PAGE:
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Men with Prostate Cancer Worse off than Women with Breast Cancer


Maintaining lifestyle top of men’s list when choosing a prostate cancer therapy

Despite wanting to avoid undesirable side effects, nearly half of men with prostate cancer do not have enough information on the lifestyle impact of treatments

Nearly nine out of 10 healthy men say maintaining their lifestyle is the main priority if they had to receive a hormonal treatment for locally advanced prostate cancer, according to a new study.1 In reality, nearly half of men feel that they are not asked about their lifestyle preferences when discussing treatment options and their effect on quality of life, as results from a new patient survey show.2 In contrast, more than three quarters of women with breast cancer are likely to be asked about their lifestyle preferences when discussing treatment options.2

The study involved 180 healthy men, aged 50 years and over, who were given scenarios describing the details of the two types of hormonal therapies used in locally advanced prostate cancer - either a luteinising hormone releasing analogue (LHRHa), or a non-steroidal anti-androgen (NSAA), such as bicalutamide 150mg – together with a discussion on their side effects. They were then interviewed and asked which type of therapy they would prefer if they were diagnosed with locally advanced prostate cancer.

Professor Lesley Fallowfield, one of the study researchers and Director of Cancer Research UK’s Psychosocial Oncology Group, Brighton and Sussex Medical School, says: “These results suggest that men with locally advanced prostate cancer should be offered not just a choice of treatment but an explanation of how the treatments are given and the impact that their side effects may have on men’s lifestyles.”

Most men would prefer a hormonal therapy that allows them to maintain their lifestyle by avoiding undesirable side effects, such as reduced physical strength and increased risk of bone fractures. Nearly nine out of 10 men say they would prefer NSAA therapy (compared with less than one in 10 choosing an LHRHa), because of a better side effect profile (three quarters of respondents).

Patients with locally advanced prostate cancer have a significant risk of their disease progressing, seriously impacting quality of life. Therefore therapies that improve progression-free survival whilst allowing patients to maintain a normal lifestyle are vital in managing the disease. It has been shown that when patients’ are given the advantages and disadvantages of alternative treatments, they are willing to contemplate trading life expectancy to be relieved of the burden of side effects, such as limitations in physical energy.3

In addition, results from the patient survey show the need for physicians to involve men more when deciding on the choice of treatment. The comparative survey of prostate (n=87) and breast (n=104) cancer patients currently receiving hormonal therapy aimed to look at the differences in behavioural and attitudinal approaches that men and women have towards their disease and its treatment. Findings show that just over half of men with prostate cancer are likely to be asked about their lifestyle preferences by their physician in stark contrast to four out of five women with breast cancer when treatment options are being discussed.2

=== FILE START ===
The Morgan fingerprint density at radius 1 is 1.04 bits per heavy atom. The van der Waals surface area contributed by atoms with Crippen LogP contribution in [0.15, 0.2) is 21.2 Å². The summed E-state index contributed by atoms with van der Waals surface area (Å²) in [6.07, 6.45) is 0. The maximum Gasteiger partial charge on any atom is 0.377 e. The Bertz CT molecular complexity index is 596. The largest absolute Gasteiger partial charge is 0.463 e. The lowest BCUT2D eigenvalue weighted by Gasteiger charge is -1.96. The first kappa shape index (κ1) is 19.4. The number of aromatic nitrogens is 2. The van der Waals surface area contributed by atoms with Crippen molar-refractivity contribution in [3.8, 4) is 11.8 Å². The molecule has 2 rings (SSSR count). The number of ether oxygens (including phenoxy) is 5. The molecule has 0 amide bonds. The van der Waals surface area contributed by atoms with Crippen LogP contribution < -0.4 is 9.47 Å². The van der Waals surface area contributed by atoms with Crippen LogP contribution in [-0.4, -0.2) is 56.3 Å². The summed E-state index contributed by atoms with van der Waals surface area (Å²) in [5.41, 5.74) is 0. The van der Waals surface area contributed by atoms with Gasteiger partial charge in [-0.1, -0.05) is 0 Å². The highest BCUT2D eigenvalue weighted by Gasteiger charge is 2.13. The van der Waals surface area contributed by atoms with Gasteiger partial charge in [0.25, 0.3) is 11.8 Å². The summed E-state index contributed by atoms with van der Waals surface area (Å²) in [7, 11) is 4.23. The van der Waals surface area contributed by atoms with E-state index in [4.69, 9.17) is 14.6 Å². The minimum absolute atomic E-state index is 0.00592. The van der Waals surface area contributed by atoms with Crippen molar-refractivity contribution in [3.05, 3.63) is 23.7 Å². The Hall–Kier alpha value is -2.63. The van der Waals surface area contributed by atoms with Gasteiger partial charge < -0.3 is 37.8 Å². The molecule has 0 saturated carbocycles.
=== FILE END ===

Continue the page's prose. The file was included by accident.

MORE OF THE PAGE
“Although men are traditionally less likely to talk about illness, especially their own,” says Professor John Masters, Executive Director, the Prostate Cancer Research Centre, University College, London. “These findings show us that not enough is being done to address men’s concerns over side effects of prostate cancer therapies and their impact on lifestyle. Patients need to be involved in the treatment decision process to ensure that they receive the best treatment choice in terms of lifestyle and quality of life.”

Even though nearly two thirds of men with prostate cancer experience side effects with hormonal therapies, less than one in five is willing to discuss the possibility of changing treatment to reduce side effects, compared with more than a third of women with breast cancer.2

Mr Geoffrey Mitchell, a 59-year-old grandfather of three, says that men need to be bolder when it comes to challenging their physicians about treatments and actively seeking more information about their illness. "When I was first diagnosed with prostate cancer, I felt it was very much a case of ’doctor knows best’. Also, the worry of first being told you have cancer meant I couldn’t really think straight at the time. Fortunately, my doctor discussed all the options in detail and we both agreed the most suitable drug for me. The last thing I wanted was to have to give up my active lifestyle and work. We both agreed that I needed a treatment which would mean I could still carry on at work and be there for my children and grandchildren."

The findings from both the preference study and patient survey reinforce the need to offer patients with locally advanced prostate cancer a choice of treatment options, and for physicians to discuss these not only in terms of achieving an effective outcome but also how their side effects will impact on men’s lifestyles and physical activities.

Each year around 30,000 men in the UK alone are diagnosed with prostate cancer, which has overtaken lung cancer to become the most common cancer for men in the UK. Prostate cancer is the second biggest cause of death from cancer in men in the UK with around 10,000 deaths each year and more than 80 per cent of cases are diagnosed in men over 60.4.

Rosie Allan | alfa
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